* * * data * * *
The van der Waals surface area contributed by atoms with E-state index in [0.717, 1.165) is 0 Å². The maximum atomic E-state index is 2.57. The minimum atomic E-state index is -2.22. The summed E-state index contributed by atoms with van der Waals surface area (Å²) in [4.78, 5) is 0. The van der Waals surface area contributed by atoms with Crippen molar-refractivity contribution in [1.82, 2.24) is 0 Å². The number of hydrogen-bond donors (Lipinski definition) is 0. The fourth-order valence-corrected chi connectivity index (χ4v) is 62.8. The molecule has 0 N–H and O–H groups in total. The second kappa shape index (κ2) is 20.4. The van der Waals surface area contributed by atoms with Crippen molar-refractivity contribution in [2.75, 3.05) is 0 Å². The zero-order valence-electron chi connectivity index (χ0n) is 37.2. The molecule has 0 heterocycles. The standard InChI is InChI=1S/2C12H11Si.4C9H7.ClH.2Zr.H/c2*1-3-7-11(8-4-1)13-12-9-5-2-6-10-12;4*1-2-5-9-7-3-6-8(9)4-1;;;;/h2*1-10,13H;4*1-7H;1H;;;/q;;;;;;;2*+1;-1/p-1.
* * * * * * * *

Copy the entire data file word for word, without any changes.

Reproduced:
The van der Waals surface area contributed by atoms with E-state index in [0.717, 1.165) is 0 Å². The maximum atomic E-state index is 2.57. The minimum atomic E-state index is -2.22. The summed E-state index contributed by atoms with van der Waals surface area (Å²) in [4.78, 5) is 0. The van der Waals surface area contributed by atoms with Crippen molar-refractivity contribution in [1.82, 2.24) is 0 Å². The number of hydrogen-bond donors (Lipinski definition) is 0. The fourth-order valence-corrected chi connectivity index (χ4v) is 62.8. The molecule has 0 N–H and O–H groups in total. The second kappa shape index (κ2) is 20.4. The van der Waals surface area contributed by atoms with Crippen molar-refractivity contribution in [2.75, 3.05) is 0 Å². The zero-order valence-electron chi connectivity index (χ0n) is 37.2. The molecule has 0 heterocycles. The standard InChI is InChI=1S/2C12H11Si.4C9H7.ClH.2Zr.H/c2*1-3-7-11(8-4-1)13-12-9-5-2-6-10-12;4*1-2-5-9-7-3-6-8(9)4-1;;;;/h2*1-10,13H;4*1-7H;1H;;;/q;;;;;;;2*+1;-1/p-1.